Fungi, coffee, and pineapples – rethinking device materials

Don't throw those coffee grounds away, developers are rethinking device materials to lower the environmental impact of future products.
15 January 2024

Imagination run wild: rethinking device materials.

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In the automotive sector, consumers have long traded in their old vehicles for a discount on a new model. And that approach is gaining traction in today’s growing circular electronics economy. Consumers are encouraged to extend the useful life of their mobiles, tablets, laptops, and other smart electronics by trading in old devices. Leaders in the field have even likened flagship smartphones produced by Apple and Samsung to vehicles made by automotive brands such as BMW, Audi, and Mercedes – given that products can have long lifetimes and serve many owners. But this is just scratching the surface of what can be done to reduce the carbon footprint. By rethinking device materials – considering novel feedstocks such as fungi, coffee, and pineapples – future products could be greener than ever before.

On TechHQ, we’ve highlighted the merits of using fungal machines as unconventional computers, and mushrooms could benefit the technology sector in multiple ways. Materials experts have been investigating whether the thread-like roots of fungi – known as mycelium – can serve as the basis for eco-friendly structures. Rethinking device materials could mean that products are simply composted at the end of their lifecycle, reducing the burden of electronic goods on the planet.

Repurposing waste as smart packaging

Researchers in Thailand (publishing their work in the journal Mycology – more details below) have shown that using a mixture of natural materials – in their case, fungi, coffee, and pineapple leaves – means that the properties of the eco-friendly composite products can be fine-tuned. What’s more, rethinking device materials is an opportunity to repurpose waste.

In their work, coffee grounds – collected from Starbucks coffee shops in Bangkok – are used as a filler and substrate for the mycelium spawn to grow into. The mixture can be placed into a mold to give the natural composite a desired shape. Once a sufficient amount of the mycelium network has formed, the mold and its contents can be transferred to an oven and cured at 80 degC to inhibit any further fungal growth.

Coffee is an extremely popular drink globally. However, only a tiny fraction of the hundreds of millions of kilograms of coffee beans consumed annually makes its way into the cup. Well over 99% of the roasted material ends up as spent coffee grounds – so there’s no shortage of feedstock for industrial users keen to explore novel applications.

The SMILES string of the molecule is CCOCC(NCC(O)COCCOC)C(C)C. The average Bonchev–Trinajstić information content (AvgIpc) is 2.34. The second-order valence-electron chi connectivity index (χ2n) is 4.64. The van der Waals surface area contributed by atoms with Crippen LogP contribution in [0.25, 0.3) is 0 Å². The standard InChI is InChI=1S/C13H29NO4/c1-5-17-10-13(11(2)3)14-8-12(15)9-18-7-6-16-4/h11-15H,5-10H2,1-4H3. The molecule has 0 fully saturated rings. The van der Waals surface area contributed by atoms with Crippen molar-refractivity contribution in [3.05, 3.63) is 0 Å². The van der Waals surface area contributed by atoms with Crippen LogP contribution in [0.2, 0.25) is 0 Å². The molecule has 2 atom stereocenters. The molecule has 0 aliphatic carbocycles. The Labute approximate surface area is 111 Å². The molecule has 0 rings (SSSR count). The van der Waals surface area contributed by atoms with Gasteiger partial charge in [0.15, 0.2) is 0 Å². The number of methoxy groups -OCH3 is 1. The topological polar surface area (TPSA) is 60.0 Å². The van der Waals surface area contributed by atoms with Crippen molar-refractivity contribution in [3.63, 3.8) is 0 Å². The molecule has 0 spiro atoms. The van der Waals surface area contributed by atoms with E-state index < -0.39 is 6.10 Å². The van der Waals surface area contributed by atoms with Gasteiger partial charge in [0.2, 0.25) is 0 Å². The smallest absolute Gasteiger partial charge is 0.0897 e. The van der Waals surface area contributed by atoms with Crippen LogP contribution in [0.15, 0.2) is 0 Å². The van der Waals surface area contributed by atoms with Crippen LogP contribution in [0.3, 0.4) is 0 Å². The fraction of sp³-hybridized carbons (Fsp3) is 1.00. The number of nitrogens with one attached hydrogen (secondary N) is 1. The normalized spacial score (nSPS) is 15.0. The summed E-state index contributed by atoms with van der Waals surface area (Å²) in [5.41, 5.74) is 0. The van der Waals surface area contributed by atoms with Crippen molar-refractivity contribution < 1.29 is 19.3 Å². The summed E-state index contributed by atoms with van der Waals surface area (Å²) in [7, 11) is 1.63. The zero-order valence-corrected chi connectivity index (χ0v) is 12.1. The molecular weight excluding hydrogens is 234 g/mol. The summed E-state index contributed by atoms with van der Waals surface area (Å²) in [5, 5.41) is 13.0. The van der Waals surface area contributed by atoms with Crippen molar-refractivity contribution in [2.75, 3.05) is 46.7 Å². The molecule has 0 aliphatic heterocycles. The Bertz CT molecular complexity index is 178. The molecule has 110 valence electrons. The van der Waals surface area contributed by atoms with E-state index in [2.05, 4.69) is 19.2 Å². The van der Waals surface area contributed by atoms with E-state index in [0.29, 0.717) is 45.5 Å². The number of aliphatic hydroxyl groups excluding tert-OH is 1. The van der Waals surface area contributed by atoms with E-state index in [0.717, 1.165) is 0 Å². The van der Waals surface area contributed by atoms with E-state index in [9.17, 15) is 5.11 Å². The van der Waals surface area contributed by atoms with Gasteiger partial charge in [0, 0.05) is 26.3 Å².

Interestingly, the Ford Motor Company and fast-food giant McDonalds teamed up a few years back to convert coffee bean skin into car parts. “Every year, millions of pounds of coffee chaff – the dried skin of the bean – naturally comes off during the roasting process,” wrote Ford in its announcement. “Together, Ford and McDonald’s can provide an innovative new home to a significant portion of that material.”

Car parts that were produced included headlamp housings for Ford’s luxury vehicle brand, Lincoln. The parts were around 20% lighter than their petroleum-based predecessors and required less energy to produce, which point to further advantages alongside waste repurposing.

Returning to the Thai team’s work, the group also added pineapple fibers (sourced from the leaves of the plant) to the bio-composite mix. Adding pineapple fibers affects the flexural strength of the composite, which means that materials can be designed to bend more or less, to suit the application.

And – just like with any regular device packaging – self-powered Bluetooth sensors can be added to support the circular economy further, as we’ve mentioned previously on TechHQ.

The development of compostable device materials is a hugely promising area, and we may well see products made from fungi, coffee, and pineapple feedstocks in all shapes and sizes in the future.

“Moving forward, we aim to delve into techniques such as 3D printing to mold mycelium composites, a topic that stands as a priority in our ongoing studies,” write the researchers in their paper – ‘Fabrication of mycelium (oyster mushroom)-based composites derived from spent coffee grounds with pineapple fibre reinforcement (Open Access). “Integrating 3D printing technology with mycelium composites provides a pioneering method for creating items with unmatched accuracy and adaptability.”

Starting with a few components to highlight what bio-composites are capable of, it’s possible that the production of future electronic goods will be less reliant on plastics sourced from fossil fuels. The United Nations has signaled its determination to end plastic pollution – beginning with a ban on single-use plastics – and this will encourage materials suppliers and customers to consider alternatives.

Naturally, pricing will be critical, but given the abundance of raw materials such as coffee grounds – which are classed as waste – rethinking device materials could turn out to be a profitable endeavor.